When thinkers conflated the Platonic attitude toward sex with the Christian Bible’s condemnation of adultery (cheating on your spouse, or with someone else’s) and sexual promiscuity, the result was formidable. Sex became, in the minds of many, bad. Chastity became a sought-after virtue far beyond the biblical understanding of that condition. Sex was to be kept out of sight and out of mind.

That is why the sexual revolution can be seen as, in part, a rejection of the way that many churches hid sex.

However, are the views that churches have about sex, and that are supported by the Bible, merely irrelevant and obsolete?

Consider first that the Bible sees sex as created by God and, therefore, terrific. On page one of the Bible, human beings are encouraged to grow in number and enjoy the whole world as a gift from God. That makes it quite difficult to condemn sex as beneath human beings. The first humans, represented in the Bible by the figures Adam and Eve, are originally naked without shame. The Song of Solomon, a long poetic section in the Bible, has more than a few erotic lines.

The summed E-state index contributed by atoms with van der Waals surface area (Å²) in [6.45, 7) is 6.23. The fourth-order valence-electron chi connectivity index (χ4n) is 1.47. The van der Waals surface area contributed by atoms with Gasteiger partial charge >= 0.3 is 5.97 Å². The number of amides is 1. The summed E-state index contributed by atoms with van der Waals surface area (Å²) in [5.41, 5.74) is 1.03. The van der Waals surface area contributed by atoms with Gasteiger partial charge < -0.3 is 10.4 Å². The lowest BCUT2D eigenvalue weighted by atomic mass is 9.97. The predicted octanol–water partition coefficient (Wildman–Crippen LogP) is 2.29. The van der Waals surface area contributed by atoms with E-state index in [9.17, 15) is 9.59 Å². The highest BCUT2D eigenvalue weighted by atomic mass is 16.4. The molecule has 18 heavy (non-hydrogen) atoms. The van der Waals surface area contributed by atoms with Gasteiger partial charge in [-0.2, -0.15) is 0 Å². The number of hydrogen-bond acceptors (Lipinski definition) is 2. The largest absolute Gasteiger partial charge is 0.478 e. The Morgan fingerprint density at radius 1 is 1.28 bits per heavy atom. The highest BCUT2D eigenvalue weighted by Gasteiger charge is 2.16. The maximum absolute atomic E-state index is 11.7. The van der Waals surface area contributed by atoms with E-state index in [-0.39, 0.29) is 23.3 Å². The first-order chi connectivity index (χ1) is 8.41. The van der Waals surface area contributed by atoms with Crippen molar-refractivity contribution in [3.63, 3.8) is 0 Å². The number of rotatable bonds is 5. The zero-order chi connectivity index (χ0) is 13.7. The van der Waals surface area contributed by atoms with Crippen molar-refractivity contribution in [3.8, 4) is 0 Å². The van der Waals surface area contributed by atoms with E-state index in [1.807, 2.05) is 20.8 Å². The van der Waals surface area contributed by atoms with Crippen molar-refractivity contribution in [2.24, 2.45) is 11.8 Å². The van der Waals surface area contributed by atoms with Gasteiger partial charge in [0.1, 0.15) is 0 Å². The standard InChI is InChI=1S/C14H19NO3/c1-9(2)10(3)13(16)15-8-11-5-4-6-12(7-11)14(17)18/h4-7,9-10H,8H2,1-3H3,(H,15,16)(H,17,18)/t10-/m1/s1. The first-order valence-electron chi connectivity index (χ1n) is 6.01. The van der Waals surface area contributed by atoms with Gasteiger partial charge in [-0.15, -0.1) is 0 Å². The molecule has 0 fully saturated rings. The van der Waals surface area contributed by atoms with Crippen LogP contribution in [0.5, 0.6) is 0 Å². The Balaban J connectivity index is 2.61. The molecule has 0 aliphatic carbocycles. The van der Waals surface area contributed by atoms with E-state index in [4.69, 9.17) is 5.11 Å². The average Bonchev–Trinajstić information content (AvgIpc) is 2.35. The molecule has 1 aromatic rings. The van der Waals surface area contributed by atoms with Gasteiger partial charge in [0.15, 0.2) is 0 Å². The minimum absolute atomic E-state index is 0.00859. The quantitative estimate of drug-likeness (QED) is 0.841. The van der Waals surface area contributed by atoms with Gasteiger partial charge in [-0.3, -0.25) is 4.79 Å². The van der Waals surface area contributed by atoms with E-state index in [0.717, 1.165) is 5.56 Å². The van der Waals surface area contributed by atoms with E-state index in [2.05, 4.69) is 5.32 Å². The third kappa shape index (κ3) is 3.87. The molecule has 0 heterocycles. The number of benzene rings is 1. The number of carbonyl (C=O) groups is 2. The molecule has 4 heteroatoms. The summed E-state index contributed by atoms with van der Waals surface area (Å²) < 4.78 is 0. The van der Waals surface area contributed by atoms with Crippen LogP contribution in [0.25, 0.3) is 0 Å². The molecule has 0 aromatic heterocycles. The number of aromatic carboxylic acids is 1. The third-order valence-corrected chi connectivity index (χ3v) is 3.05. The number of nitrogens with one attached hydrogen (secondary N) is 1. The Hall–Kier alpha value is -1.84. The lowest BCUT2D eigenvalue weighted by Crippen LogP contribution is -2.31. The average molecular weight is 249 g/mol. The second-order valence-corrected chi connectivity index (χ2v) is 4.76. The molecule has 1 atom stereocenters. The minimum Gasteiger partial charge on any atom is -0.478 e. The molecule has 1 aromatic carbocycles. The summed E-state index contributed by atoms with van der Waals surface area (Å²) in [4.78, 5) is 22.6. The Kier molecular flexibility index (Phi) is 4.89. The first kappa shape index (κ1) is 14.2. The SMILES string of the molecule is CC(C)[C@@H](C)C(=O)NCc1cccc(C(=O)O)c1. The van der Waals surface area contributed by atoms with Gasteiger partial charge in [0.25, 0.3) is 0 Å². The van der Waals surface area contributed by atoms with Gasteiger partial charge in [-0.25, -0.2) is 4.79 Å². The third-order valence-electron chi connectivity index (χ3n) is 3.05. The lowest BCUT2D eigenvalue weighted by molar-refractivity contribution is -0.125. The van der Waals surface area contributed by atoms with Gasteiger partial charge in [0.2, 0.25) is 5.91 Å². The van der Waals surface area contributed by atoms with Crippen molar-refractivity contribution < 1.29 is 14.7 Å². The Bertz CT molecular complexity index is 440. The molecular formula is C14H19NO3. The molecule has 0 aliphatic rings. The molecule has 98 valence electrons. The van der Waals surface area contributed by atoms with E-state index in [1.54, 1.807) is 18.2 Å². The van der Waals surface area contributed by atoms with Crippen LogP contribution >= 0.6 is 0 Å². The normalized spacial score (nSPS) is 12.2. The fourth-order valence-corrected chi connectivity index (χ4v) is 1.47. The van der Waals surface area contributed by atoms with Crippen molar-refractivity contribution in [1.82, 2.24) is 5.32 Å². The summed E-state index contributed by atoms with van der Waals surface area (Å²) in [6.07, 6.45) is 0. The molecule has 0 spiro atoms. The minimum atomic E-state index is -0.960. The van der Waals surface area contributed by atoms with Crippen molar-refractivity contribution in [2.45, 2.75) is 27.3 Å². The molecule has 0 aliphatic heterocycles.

Second we can note that the Bible portrays sex as part of a brilliant matrix. That matrix includes children and healthy families. It includes the virtues of fidelity, trust, care and honesty. The matrix is held together by a community of people who trust God. This means that fundamentally, sex is not about you and me and our self-expression and enjoyment, although it is an expression of ourselves, and it is sometimes intoxicatingly enjoyable. Sex, marriage, child rearing and community — the church has, at its best, presented those as blessed things that should be supported by prayer, trust in God and the hard work of love.